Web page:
Prof. Simbulan to hold lecture on abrogation of RP-US Bases Treaty

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ANGELES CITY — Twenty-five years ago, the Philippine Senate voted to abrogate the RP-US Bases Treaty ending nearly a century of American military presence in the country.

The historic Senate vote on September 16, 1991 saw the closure of the last US military facility at Subic Naval Base in Olongapo City. The closure of nearby Clark Air Base in Angeles City, Pampanga a year earlier and Russia’s Cham Rhan Bay in Vietnam effectively ended the “Cold War” ushering in a new world order.

But what has happened to the Philippines since the closure of the US military bases and the continued presence of US military forces via the Visiting Forces Agreements? Has the Philippines lost its strategic importance?

The Holy Angel University will host a lecture-symposium on the historic Senate vote on September 16, 1991 featuring Prof. Roland Simbulan, chair of the Nuclear-Free Philippines Coalition, as guest speaker with reactors from media, labor, academe, business and other sectors.

The lecture-symposium will be held on November 24, 2016, the 24th anniversary of the closure of the Subic Naval Base.

This year is the 25th anniversary of the Senate vote, which prompted HAU to host the lecture-symposium. It is part of the Pedro Abad Santos Memorial Lecture Series named after the founder of the Socialist Party of the Philippines, and is sponsored by the University’s Center for Kapampangan Studies (CKS) in partnership with the Social Science Department under the School of Arts and Sciences, and the Basic Education Department.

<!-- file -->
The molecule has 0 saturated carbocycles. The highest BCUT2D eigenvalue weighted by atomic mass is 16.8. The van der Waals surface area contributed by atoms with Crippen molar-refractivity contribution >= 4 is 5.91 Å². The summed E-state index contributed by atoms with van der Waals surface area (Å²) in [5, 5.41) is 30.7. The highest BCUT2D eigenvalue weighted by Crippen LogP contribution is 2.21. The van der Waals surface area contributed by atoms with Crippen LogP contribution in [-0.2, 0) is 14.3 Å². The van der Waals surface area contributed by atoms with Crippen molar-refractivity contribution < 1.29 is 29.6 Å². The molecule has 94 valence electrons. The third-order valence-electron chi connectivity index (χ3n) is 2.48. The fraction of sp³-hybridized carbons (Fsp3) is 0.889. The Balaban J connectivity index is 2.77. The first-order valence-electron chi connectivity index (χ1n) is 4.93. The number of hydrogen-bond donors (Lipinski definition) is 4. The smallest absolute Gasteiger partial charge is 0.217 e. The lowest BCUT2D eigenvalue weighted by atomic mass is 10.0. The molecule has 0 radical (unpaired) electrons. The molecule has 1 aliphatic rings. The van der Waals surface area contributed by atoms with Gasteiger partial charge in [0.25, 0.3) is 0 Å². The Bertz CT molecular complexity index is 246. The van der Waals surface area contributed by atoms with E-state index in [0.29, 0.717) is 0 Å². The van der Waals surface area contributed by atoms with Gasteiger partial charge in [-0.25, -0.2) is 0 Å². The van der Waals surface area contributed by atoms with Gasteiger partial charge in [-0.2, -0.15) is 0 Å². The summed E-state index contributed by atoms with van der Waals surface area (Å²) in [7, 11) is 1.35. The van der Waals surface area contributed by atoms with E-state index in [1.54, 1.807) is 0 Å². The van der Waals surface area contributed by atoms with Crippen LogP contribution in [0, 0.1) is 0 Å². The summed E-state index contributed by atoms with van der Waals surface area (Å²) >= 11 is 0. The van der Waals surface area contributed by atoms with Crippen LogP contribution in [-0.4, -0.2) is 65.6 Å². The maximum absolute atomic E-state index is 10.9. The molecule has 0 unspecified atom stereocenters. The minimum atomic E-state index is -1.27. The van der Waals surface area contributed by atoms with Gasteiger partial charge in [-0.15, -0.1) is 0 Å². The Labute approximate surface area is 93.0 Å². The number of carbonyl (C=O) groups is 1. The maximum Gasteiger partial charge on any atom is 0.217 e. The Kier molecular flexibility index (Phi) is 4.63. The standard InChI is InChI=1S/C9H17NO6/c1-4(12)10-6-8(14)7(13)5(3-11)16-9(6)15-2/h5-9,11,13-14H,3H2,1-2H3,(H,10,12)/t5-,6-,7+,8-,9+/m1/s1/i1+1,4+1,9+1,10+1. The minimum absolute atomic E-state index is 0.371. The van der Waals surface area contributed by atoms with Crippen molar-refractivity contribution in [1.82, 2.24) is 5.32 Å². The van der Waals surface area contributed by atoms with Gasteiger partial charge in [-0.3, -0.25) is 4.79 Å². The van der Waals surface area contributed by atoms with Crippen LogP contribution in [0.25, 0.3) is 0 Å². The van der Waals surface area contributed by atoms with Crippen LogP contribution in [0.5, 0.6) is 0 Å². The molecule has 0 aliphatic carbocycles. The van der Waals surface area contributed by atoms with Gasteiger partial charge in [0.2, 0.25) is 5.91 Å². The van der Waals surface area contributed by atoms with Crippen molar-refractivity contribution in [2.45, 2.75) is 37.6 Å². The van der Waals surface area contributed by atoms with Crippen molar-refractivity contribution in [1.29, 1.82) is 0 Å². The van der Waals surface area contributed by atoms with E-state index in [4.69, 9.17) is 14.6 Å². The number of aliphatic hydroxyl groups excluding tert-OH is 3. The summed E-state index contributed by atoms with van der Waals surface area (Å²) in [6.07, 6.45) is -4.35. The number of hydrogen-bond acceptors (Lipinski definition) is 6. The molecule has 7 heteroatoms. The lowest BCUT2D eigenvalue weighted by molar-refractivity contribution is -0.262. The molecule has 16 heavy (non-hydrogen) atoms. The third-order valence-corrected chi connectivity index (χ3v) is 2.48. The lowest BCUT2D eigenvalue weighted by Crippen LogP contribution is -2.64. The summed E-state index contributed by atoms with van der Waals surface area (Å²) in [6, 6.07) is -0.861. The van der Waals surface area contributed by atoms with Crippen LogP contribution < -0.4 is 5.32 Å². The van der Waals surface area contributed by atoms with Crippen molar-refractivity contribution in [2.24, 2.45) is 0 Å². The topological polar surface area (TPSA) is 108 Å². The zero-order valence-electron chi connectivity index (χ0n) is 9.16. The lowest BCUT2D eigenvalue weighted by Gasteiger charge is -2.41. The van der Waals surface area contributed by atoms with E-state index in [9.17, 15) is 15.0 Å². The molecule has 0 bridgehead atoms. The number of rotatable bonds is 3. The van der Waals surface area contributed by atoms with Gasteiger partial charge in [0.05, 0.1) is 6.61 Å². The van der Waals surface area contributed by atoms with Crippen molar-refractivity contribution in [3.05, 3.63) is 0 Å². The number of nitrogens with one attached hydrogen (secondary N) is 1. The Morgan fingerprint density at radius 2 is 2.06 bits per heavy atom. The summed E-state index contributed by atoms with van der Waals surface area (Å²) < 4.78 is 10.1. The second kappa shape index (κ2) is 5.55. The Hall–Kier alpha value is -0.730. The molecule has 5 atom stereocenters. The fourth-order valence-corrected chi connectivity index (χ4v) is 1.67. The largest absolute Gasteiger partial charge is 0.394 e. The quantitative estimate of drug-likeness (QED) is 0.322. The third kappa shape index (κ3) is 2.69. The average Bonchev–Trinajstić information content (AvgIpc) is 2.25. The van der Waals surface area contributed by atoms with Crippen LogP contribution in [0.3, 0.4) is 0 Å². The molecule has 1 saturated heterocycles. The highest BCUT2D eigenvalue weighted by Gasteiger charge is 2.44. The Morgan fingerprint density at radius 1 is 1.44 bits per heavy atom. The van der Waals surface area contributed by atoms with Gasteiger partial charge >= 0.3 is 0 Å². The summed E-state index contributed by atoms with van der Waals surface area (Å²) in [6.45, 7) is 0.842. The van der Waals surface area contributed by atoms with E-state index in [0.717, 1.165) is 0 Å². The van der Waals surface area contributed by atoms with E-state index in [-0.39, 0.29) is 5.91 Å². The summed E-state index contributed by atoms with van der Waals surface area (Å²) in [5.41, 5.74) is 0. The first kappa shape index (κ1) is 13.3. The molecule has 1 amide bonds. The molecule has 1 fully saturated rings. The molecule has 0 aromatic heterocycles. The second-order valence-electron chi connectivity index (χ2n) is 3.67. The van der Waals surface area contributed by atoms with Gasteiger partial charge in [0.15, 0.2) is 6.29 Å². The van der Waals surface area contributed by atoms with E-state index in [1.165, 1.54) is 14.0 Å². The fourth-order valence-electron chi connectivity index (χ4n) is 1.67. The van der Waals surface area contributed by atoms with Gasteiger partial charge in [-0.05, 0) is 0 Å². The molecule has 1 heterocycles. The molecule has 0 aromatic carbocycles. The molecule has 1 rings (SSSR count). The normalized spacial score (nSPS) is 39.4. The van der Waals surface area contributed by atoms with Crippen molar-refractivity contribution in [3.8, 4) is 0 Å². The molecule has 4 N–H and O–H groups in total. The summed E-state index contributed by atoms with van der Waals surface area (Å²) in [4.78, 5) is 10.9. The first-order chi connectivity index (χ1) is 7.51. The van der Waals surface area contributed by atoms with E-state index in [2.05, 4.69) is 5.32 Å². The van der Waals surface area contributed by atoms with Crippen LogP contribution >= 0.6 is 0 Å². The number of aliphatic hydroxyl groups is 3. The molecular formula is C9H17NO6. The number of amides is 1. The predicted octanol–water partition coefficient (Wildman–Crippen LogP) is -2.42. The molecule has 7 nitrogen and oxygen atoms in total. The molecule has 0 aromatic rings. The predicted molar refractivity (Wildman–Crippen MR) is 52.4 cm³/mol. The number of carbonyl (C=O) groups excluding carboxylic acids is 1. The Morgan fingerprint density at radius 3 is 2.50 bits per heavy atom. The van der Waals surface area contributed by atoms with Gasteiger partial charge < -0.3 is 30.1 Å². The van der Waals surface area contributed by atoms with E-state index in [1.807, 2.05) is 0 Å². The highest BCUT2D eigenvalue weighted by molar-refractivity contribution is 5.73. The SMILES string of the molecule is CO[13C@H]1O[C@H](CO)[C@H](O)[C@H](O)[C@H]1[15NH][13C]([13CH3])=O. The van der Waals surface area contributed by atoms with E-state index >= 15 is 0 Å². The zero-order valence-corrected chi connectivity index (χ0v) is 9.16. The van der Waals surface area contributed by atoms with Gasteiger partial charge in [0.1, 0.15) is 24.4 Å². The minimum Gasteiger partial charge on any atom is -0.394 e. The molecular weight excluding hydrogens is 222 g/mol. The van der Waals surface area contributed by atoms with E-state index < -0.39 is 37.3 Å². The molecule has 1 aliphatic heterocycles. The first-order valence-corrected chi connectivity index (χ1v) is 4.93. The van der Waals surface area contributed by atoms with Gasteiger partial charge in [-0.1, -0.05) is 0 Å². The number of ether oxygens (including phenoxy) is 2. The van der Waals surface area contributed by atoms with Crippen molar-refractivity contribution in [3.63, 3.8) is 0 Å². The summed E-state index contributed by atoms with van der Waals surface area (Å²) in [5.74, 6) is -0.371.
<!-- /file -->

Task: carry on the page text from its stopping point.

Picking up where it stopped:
CKS director Robby Tantingco said that after 25 years, the HAU will revisit the historic event in light of the surge of nationalism following President Rodrigo Duterte’s anti-US pronouncements.

During the review of the RP-US Bases Agreement that would have given the US another 10 years to operate the Subic Naval Base, the Philippine panel led by Raul Manglapus offered a seven-year extension and a fixed rental fee of $825 million a year. But the US panel led by Richard Armitage countered with an offer of $360 million a year and a ten-year extension.

The cataclysmic eruptions of Mt. Pinatubo in June 1991 — three months before the expiry date of the RP-US Bases Treaty — forced the US military contingent out of Clark Air Base and Subic Naval Base leaving behind a skeletal force to guard the two US bases.

On September 16, 1991, the Senate voted to reject a new treaty.

The lecture-symposium will be held at the PGN Auditorium, 9th floor, Peter G. Nepomuceno Building, Holy Angel University, Angeles City.

For inquiries, text or call Myra Lopez at 0999 959 0601 or email kapampangancenter@gmail.com.